How small businesses can use SMS marketing effectively
Small businesses with a tight marketing budget can achieve a high return on investment using SMS technology if they use it correctly, says Tony Smith, CEO of Oxygen8 SA.
The majority of mobile users rarely leave home without their devices, meaning businesses are able to connect with their audience, wherever they may be.
"Over the years, SMS marketing has become extremely prevalent as it is valuable, cost-effective, intimate and reaches a specific target audience at a particular time. Small businesses with a tight marketing budget can achieve a high return on investment using SMS technology if they use it correctly," says Tony Smith, CEO of Oxygen8 SA, a global provider of integrated mobile solutions.
Smith says effective mobile engagement platforms are required to achieve optimum results with SMS marketing. "With the necessary tools to help enhance and improve interactions with customers, small businesses can fully embrace the power of mobile, ensuring personal and meaningful engagement every time."
Targeting is key
It is crucial that businesses ensure they are speaking to the right target audience through the correct applications and platforms using accurate databases. This guarantees a well-received message and positive response.
Smith advises that once the target audience is profiled, customised messages should be crafted, taking such elements as language, style, interests, age and environment into consideration. This will result in relevant and familiar messages that resonate with the recipient. "There are many cost-effective platforms available on the market that handle the targeting, delivery and analysis of text messages, which also allow you to design and undertake SMS campaigns through Web-based applications."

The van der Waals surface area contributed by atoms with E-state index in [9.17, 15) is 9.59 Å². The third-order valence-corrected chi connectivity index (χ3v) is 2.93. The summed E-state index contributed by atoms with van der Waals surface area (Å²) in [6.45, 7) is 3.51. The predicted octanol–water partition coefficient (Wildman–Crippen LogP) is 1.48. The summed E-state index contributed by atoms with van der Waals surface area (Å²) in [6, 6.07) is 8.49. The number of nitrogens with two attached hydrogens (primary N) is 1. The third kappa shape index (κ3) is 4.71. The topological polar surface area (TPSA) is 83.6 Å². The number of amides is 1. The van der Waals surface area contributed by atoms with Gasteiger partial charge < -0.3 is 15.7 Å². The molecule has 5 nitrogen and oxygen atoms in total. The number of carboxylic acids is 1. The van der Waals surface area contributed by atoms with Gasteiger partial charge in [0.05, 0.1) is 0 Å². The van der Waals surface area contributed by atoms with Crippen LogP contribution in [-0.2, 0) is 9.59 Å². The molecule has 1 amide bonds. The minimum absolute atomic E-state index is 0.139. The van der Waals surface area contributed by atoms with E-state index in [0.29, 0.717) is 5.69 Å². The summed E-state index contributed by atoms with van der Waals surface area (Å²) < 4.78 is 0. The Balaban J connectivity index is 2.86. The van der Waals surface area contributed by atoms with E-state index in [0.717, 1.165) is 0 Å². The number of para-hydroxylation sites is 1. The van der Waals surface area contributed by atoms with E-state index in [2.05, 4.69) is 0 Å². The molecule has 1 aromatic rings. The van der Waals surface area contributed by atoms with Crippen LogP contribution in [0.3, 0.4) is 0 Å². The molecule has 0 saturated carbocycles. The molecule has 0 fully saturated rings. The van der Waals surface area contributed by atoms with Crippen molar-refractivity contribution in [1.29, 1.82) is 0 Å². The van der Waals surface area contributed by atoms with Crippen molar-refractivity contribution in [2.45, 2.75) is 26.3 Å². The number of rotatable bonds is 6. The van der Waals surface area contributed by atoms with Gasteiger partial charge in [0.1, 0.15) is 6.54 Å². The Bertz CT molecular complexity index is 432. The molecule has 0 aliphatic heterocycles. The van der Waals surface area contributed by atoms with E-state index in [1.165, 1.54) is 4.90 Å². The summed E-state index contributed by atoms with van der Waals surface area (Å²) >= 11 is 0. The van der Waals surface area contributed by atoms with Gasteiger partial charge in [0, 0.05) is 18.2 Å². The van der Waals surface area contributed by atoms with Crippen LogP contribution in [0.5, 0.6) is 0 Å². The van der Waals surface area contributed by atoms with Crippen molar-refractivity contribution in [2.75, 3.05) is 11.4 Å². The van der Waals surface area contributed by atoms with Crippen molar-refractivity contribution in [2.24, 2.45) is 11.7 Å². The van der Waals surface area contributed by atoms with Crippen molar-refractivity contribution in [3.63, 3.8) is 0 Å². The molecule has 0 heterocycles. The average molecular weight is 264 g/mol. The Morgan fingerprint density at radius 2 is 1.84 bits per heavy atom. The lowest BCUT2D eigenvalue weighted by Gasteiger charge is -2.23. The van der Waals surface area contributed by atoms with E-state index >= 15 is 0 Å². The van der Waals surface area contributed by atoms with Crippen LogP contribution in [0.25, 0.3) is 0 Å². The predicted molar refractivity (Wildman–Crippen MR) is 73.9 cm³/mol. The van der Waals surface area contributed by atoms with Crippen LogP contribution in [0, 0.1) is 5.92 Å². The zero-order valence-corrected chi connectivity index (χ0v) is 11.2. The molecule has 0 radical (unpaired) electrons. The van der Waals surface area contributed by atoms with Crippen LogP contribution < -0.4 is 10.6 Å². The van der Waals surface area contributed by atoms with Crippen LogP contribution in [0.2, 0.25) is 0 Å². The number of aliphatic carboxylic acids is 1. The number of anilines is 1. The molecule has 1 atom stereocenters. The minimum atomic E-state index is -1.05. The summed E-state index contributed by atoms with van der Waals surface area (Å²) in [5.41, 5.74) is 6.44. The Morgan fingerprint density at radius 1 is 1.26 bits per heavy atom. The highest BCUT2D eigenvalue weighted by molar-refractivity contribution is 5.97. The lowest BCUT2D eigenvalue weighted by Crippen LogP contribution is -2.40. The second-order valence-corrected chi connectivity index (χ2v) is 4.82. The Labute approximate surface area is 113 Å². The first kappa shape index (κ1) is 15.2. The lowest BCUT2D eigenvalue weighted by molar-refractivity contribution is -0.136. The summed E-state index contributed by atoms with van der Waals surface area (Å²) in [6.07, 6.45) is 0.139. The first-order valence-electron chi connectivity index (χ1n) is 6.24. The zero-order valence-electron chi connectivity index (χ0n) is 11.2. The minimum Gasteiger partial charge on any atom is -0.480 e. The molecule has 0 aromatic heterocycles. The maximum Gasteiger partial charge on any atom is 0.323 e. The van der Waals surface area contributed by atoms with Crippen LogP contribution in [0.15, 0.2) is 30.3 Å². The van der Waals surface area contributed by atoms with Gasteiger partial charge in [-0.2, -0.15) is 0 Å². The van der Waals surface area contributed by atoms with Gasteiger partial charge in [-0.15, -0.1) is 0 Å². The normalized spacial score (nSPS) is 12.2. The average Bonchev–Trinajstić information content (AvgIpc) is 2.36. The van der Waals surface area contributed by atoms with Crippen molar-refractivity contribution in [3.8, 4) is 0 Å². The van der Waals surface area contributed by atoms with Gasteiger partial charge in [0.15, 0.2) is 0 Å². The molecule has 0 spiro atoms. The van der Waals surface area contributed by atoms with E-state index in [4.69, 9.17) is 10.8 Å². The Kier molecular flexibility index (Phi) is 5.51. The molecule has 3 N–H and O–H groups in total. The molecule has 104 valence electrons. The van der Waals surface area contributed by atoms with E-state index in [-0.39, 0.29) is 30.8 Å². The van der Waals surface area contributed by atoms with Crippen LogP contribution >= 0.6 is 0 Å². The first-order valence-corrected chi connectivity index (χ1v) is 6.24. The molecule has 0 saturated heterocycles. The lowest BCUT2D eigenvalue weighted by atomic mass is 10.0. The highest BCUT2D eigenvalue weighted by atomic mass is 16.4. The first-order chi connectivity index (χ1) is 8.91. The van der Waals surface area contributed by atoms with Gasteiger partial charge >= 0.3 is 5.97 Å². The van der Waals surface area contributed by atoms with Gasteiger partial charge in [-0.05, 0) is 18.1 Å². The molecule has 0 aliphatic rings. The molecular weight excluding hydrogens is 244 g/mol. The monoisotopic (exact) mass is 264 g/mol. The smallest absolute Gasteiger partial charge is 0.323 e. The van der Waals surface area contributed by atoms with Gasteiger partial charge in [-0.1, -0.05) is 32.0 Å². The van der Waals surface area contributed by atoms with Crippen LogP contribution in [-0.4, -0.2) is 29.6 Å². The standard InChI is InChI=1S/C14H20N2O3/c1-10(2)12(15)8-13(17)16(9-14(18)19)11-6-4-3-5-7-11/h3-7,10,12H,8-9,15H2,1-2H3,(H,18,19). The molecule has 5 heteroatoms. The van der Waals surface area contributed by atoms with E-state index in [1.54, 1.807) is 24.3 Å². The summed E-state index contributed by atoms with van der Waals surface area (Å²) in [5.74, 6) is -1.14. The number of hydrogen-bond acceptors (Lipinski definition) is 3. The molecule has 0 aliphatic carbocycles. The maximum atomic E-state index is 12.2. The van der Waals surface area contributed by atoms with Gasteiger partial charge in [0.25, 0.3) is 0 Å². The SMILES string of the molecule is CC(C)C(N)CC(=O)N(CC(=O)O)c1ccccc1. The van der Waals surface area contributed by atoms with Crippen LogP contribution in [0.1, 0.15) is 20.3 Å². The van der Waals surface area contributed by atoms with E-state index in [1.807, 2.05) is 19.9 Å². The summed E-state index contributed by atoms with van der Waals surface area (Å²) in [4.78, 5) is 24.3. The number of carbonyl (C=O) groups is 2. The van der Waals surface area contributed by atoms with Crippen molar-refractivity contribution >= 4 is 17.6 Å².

Smith cites an example of a local laundry service, which uses SMS to remind customers to collect their dry cleaning. This reminder service assists with cash flow by shortening the time that cleaned items spend on the rack. Likewise a video rental store that sends reminders when rented items are due to be returned, again helping to improve inventory turnover.
"Looking at loyalty communications and promotions, some local restaurants send promotional messages for special events, in a very personal and warm tone that leaves one in no doubt that the proprietor wrote the message personally. Non-profit organisations can also benefit from premium tariff SMS as a tool for fundraising," he adds.
Make it interactive
With the competitive growth of smartphone usage, SMS, combined with voice and e-mail, give businesses the perfect opportunity to engage with their audience using multiple touch points. This can also be supported by offering the recipient the option to respond at no charge. A message accompanied by a picture, link or video heightens interest and engagement.
Perfect your timing
It is very important for any business to know when and how many messages to send to their customers. Smith says mobile campaigns shouldn't be an after-thought to a marketing campaign - they should be an integral part, proactively created and scheduled. "This gives the business control over the campaign and gives the customer a more or less idea of when to receive messages from the brand, which builds anticipation.
"With a limited budget, it's important that small businesses avoid sending out messages unnecessarily or at the wrong time which may encourage opt outs. Campaign calendars are a great tool to use in this regard as all messages and mobile target lists can be scheduled," says Smith.
Remember opt in and out options
Whether the business thinks that their message is unique and appropriate, SMS marketing relies on recipients to opt in. That means the target audience must first sign up to receive messages about deals and promotions before receiving them.
"When a recipient opts in, it is certain that they are interested in the brand, the product offering or service. On the other hand, opt in also gives the business a clear view of who is interested or not interested. This saves time for the recipient and saves money for the business. Messages must have a clear and visible opt out and when a recipient opts out, they should not be bothered again," concludes Smith.